The Secret Sauce for
Better Enterprise Search

Applying metadata to increase information findability

The dream of everyone who has ever submitted an online search is to get that single best result at the top of the search results page. Period. No scrolling down the results page looking for something relevant. No clicking on the individual result links hoping to find that tidbit of information buried somewhere on the referenced pages. No iterative, back-and-forth revisions of the query terms in the search box hoping that the right answer will magically appear.

If you think about the time and frustration you have using your current search tools, then multiply that by the number of colleagues that you work with in your organization, the amount of energy spent looking for information is truly enormous!

Content enrichment is at the core of an organization’s quest for the perfect search experience. Many consider it the “secret sauce” for better enterprise search.

Enterprise Search

Enterprise search is the practice of making an organization’s content searchable. Enterprise search software indexes data and documents from multiple sources, such as file servers, document management systems, e-mail servers, databases, and the company’s intranet. The content typically includes both structured and unstructured data.

Enterprise search implementations are generally considered to be one of the most important elements of an organization’s knowledge management infrastructure because enterprise search uncovers and surfaces useful content that is generally unknown to other groups and departments.

The goal of enterprise search is to have the right content appear at the top of search engine results. Getting the desired result positioned at the top of the first results page depends on the quality and amount of enriched metadata added to the indexed content.

Content Enrichment

Content enrichment is the process of tagging every content asset with the correct metadata. Content enrichment is performed to improve the content’s findability.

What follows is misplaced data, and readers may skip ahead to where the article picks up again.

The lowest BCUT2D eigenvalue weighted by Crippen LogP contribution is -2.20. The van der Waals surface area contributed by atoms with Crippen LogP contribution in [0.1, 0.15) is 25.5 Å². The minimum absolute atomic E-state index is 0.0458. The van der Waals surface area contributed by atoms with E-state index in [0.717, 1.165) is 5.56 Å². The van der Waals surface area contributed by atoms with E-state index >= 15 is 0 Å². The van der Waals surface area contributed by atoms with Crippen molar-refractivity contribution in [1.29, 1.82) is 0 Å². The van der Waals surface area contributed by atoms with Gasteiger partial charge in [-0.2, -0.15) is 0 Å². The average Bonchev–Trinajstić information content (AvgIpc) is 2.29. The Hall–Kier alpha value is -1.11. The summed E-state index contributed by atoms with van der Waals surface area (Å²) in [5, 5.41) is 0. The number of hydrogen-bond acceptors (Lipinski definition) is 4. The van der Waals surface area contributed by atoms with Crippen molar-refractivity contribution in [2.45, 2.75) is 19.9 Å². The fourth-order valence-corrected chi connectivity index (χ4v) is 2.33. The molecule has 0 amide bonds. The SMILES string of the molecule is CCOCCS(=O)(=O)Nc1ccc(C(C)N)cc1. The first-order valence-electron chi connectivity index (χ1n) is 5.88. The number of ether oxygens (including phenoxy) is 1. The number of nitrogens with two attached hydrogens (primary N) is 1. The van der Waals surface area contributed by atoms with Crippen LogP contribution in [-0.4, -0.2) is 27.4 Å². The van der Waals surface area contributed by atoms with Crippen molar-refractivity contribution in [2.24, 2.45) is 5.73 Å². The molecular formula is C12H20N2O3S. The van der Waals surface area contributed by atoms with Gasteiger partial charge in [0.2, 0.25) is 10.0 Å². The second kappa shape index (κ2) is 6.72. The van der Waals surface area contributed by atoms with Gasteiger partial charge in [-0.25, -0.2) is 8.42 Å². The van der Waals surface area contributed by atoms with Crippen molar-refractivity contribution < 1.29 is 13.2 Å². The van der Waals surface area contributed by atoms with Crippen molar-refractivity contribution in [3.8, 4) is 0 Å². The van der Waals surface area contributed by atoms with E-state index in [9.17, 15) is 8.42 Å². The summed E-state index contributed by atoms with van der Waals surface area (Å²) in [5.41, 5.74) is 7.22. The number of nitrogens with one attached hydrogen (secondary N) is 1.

The two key terms in the definition above are metadata and findability.

  • Metadata is structured information that describes, explains, locates, or otherwise makes it easier to retrieve, use, or manage an information resource. A library catalog holds metadata for its books and other library materials. A product catalog holds metadata about the products a company sells or distributes.

There are several different types of metadata. Descriptive metadata is information that describes the intellectual content of the object. For a book, its title, author, publisher, and subject are examples of descriptive metadata. Administrative metadata is metadata used for managing and administering objects. For the book, the library branch that holds the book and whether it is checked-out are examples of administrative metadata. Structural metadata is data about the containers of data.

  • Findability is the careful engineering of content and its associated metadata to ensure that an organization’s content is findable and indexable by search engine software.
Findability Framework

The Findability Framework provides a roadmap for improving enterprise search. Re-inventing how your organization searches for information involves addressing the following six core elements of the Framework.

  1. Core business processes are defined. Understanding how search is used to support the organization’s value-adding business processes provides the context for search improvement.
  2. User requirements are collected and documented. The work tasks for each user role provide insight into the types of information they will need to perform their tasks.
  3. Work processes and tasks are mapped to the information sources and access to the content repositories is established. If the sources are currently not accessible, then subscriptions to external content may need to be purchased and data and application integrations may need to be performed. For internal sources, connectors need to be installed or built so the search software can access the content.
  4. Content is enriched. This is done by developing an appropriate metadata schema and adding metadata to each piece of content. The search engine then indexes the content with the metadata. Specifically, the search engine crawls the content so that it and its metadata can be indexed and stored in its database.
  5. The search engine software is configured to improve the precision of the search results and to enhance the end user search experience. Search engine tuning can be performed by adding additional weight to the metadata values as a way to improve the results ranking algorithm. Some of the user experience enhancements could include faceted navigation, browse, extensive linking across data sets, content recommendations, and powerful analytics.
  6. Governance polices are developed and instituted to maintain the ongoing quality of the search results.


Learn more. Reach out to Bernie Palowitch.

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